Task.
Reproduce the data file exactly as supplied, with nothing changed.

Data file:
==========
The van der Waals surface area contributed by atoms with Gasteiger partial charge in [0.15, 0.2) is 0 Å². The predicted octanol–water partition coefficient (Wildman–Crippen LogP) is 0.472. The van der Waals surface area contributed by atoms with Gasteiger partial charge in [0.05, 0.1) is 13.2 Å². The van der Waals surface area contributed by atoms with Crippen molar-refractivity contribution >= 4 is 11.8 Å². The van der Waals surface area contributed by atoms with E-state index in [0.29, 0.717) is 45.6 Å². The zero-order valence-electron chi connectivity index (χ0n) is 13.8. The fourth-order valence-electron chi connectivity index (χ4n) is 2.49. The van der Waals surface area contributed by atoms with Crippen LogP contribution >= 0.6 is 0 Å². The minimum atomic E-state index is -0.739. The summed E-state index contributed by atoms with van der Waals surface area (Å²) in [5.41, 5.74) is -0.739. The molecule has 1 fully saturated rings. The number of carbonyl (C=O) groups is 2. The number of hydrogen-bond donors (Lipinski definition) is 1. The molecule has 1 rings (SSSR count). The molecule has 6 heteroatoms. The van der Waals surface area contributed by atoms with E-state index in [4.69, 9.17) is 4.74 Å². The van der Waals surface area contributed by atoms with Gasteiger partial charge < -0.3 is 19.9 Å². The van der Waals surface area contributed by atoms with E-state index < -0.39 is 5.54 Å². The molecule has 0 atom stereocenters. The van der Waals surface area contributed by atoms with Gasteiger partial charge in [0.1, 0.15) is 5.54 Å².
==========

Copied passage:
The van der Waals surface area contributed by atoms with Gasteiger partial charge in [0.15, 0.2) is 0 Å². The predicted octanol–water partition coefficient (Wildman–Crippen LogP) is 0.472. The van der Waals surface area contributed by atoms with Gasteiger partial charge in [0.05, 0.1) is 13.2 Å². The van der Waals surface area contributed by atoms with Crippen molar-refractivity contribution >= 4 is 11.8 Å². The van der Waals surface area contributed by atoms with E-state index in [0.29, 0.717) is 45.6 Å². The zero-order valence-electron chi connectivity index (χ0n) is 13.8. The fourth-order valence-electron chi connectivity index (χ4n) is 2.49. The van der Waals surface area contributed by atoms with Crippen LogP contribution >= 0.6 is 0 Å². The minimum atomic E-state index is -0.739. The summed E-state index contributed by atoms with van der Waals surface area (Å²) in [5.41, 5.74) is -0.739. The molecule has 1 fully saturated rings. The number of carbonyl (C=O) groups is 2. The number of hydrogen-bond donors (Lipinski definition) is 1. The molecule has 1 rings (SSSR count). The molecule has 6 heteroatoms. The van der Waals surface area contributed by atoms with E-state index in [4.69, 9.17) is 4.74 Å². The van der Waals surface area contributed by atoms with Gasteiger partial charge < -0.3 is 19.9 Å². The van der Waals surface area contributed by atoms with E-state index < -0.39 is 5.54 Å². The molecule has 0 atom stereocenters. The van der Waals surface area contributed by atoms with Gasteiger partial charge in [0.1, 0.15) is 5.54 Å².